General Hints on Writing Papers on the Cold War (or any other topic)
1. Develop your argument.
Don’t just plunge in. Unpack the question you want to address.
- Ask yourself what the point of your argument really is.
- Make sure that you define the main point of the paper and then address it.
- Your argument is posing some issue that turns on the meaning of particular words or on the evidence that can be presented on either side. Define this point as sharply as you can.
2. Plan your approach.
Once you identify the point that you want to get across, brainstorm the arguments that might be made. There will be more than one, on more than one side of the issue.
- Choose the case you want to make and then outline the specifics of your argument.
- Your argument, like the main point you have focused on, will turn on the definitions of terms, the evidence that can be cited, and the logic that strings your case together. Make sure that you cover all these points in your paper.
3. Argue your point.
Never write passively. Never just repeat material you have heard or read in class or in the text.
- To be effective, you need to argue to make your case. You also need to argue against the opposing case(s).
- In making your case, you have to construct an argument from some set of assumptions, evidence, and reasoning. Often the best way to do this is to rebut the case that can be made on the other side(s) of the issue.
- One makes one’s own case by knocking down the opposing arguments.
4. Document what you say.
All arguments are essentially personal. They arise from how you see the issues that have been presented in the question.
- Much hinges on how terms are defined, and this can come down to value judgments.
- Whatever case you argue, its credibility depends critically on documenting it from the films, facts and readings you have encountered in your research.
- You have to make a connection between your personal view and reality, and for this illustrations and citations are essential.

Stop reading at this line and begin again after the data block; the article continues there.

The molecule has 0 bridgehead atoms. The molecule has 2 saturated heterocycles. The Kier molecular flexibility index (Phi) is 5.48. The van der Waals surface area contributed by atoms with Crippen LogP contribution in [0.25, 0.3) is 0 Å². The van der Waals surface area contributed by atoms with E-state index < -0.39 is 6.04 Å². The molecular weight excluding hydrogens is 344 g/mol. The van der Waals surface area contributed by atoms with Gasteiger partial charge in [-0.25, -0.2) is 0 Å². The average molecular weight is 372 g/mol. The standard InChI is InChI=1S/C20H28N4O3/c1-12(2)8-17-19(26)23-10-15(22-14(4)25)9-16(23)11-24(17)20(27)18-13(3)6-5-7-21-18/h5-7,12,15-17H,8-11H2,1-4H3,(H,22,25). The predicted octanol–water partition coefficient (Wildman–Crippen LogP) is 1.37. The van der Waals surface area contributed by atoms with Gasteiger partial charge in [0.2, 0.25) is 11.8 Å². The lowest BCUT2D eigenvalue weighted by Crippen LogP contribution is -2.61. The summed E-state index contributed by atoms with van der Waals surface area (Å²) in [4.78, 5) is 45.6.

- Never just passively repeat course material, but also never just present an opinion without support.
5. Know your stuff.
There’s no substitute for knowing your material before you come to write about it.
- Clear writing is inseparably connected to clear thinking, and one can only think clearly about what one knows well.
- There is no substitute for having done the readings in the course well, preferably by reducing the most important points to notes. This is the only way to have all the materials you need at your fingertips.
- One reason many people can write best about themselves is that this is the subject we all know most about.
6. Write logically.
Writing is never simply writing. It is always going somewhere. It is making a case.
- Remember the logical structure in the outline you have made for your paper, and carry it through the actual writing.
- Deal with each major point in at least a paragraph.
- Do not meander as you write and come to a conclusion only at the end.
- Do your thinking at the outlining state, and then write out the finished argument.
7. Frontload your writing.
Put the point up front–at the beginning of the paper as a whole, and then at the beginning of each sentence and paragraph.
- Start off with an introduction that states your main contention. Then argue it with a series of paragraphs, each for one stage in the argument. Within each paragraph, put the main point in the first sentence, then elaborate and support it in the rest of the paragraph.
- Put the main subject and verb up front in each sentence. If you write this way it will be easier to keep the logical structure of what you are writing in mind.
8. Write like you speak.
Many people feel that they have to adopt an artificial, convoluted style when they set pen to paper. They are often much more direct and forceful when they speak.
- Write like you speak. Imagine you have only 30 seconds to make your point, and say it.
- Keep it simple. Write mainly using simple nouns and verbs, and avoid unnecessary adjectives and adverbs.
- Less is usually more.
- Do not mimic how other authors, students, or professors would say it. Dare to say it as you would, and you will usually say it more clearly.
- The complexity in your argument, if it is necessary, should lie in the argument itself, in the reasoning and evidence you present, and not in the language.
Rewriting is essential for clarity. Logical or evidence problems that did not appear at the outline stage often surface during the actual writing, requiring restructuring.
- Editing will make your language sharper.
- Strive constantly for simplicity, brevity, and force.
- With each edit, the argument you are making should come out more and more clearly.
(adapted from Professor Lawrence M. Mead)